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George Lucas Donates Downtown Building to San Anselmo Chamber

Yoda and Indiana Jones are coming downtown as San Anselmo resident George Lucas, who recently made national headlines with his Grady Ranch project in Marin, has donated downtown San Anselmo property that will be turned into a park.

 

Filmmaker George Lucas has donated downtown San Anselmo property to the San Anselmo Chamber of Commerce. The vacant building, at 535 San Anselmo Avenue, will be demolished and turned into a park complete with bronze statues of Indiana Jones and Yoda. See a rendering of the park, designed by the San Anselmo-based , at the right.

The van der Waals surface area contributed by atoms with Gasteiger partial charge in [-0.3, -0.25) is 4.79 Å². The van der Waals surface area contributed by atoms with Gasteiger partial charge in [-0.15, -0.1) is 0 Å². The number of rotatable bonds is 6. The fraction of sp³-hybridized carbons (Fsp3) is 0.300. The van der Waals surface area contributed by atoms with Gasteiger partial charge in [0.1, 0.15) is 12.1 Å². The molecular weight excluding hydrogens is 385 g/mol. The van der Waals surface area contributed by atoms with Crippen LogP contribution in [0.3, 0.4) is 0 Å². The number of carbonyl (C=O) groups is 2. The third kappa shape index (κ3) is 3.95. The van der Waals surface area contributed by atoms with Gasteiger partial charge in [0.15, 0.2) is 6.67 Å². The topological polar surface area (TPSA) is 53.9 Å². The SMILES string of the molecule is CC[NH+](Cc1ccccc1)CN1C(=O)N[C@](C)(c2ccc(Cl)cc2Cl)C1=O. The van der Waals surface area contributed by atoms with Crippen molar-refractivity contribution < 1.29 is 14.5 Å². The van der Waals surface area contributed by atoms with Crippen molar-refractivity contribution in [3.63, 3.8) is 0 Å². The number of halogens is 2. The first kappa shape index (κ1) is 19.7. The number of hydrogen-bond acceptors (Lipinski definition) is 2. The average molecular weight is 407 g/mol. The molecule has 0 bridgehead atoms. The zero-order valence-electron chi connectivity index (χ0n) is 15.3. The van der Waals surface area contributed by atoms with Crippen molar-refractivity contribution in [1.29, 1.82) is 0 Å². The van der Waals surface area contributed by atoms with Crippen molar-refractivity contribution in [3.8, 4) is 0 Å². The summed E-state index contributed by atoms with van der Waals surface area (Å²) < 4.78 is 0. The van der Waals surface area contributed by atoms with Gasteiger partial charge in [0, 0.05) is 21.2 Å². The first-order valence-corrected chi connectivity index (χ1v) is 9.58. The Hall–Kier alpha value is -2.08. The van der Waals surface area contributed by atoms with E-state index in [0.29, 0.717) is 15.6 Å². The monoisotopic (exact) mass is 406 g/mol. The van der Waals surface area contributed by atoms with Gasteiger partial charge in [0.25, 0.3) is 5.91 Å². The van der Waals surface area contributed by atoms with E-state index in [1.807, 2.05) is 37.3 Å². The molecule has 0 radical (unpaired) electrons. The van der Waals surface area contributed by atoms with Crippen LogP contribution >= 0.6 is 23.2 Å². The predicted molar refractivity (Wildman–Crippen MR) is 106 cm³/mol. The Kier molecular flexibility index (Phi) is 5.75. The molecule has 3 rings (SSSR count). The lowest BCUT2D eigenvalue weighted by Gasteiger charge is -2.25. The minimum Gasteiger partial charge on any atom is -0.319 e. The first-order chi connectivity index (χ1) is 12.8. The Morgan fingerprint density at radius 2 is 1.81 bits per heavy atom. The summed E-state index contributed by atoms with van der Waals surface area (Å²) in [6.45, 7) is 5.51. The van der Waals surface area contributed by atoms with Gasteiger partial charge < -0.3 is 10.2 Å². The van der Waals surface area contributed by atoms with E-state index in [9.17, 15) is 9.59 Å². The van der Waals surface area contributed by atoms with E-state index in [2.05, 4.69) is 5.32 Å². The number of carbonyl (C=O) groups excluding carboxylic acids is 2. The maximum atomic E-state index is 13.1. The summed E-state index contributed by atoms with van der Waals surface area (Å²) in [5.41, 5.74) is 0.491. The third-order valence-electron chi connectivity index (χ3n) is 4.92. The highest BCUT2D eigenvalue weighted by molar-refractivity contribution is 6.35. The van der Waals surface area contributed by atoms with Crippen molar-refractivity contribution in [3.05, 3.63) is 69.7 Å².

The announcement was made early on Saturday, June 23, when a crowd was slowly forming downtown for the .  

Lucas, a San Anselmo resident who was spotted downtown early on Saturday, donated the property to the San Anselmo Community Foundation and is anticipating community outreach and donations to help build the town center project, said San Anselmo Chamber President Connie Rodgers.

Lucas has owned the property for roughly two years, Rodgers said. 

On Saturday morning, a letter was posted on 535 San Anselmo Avenue that Rodgers wrote to Lucas earlier this month, asking him to donate the property. “Would you be interested in donating the land to our nonprofit organization … so that we could turn it into a park?”

“When the chamber approached him he was happy to donate the land to such a worthy cause,” Rodgers told Patch. 

The timeline for the project will depend on the planning process, officials said. “This is going to be great for the city, it will increase revenues for the merchants and bring people to the town center,” Rodgers said.  

Officials with the chamber said they don’t know exactly how much land has been donated.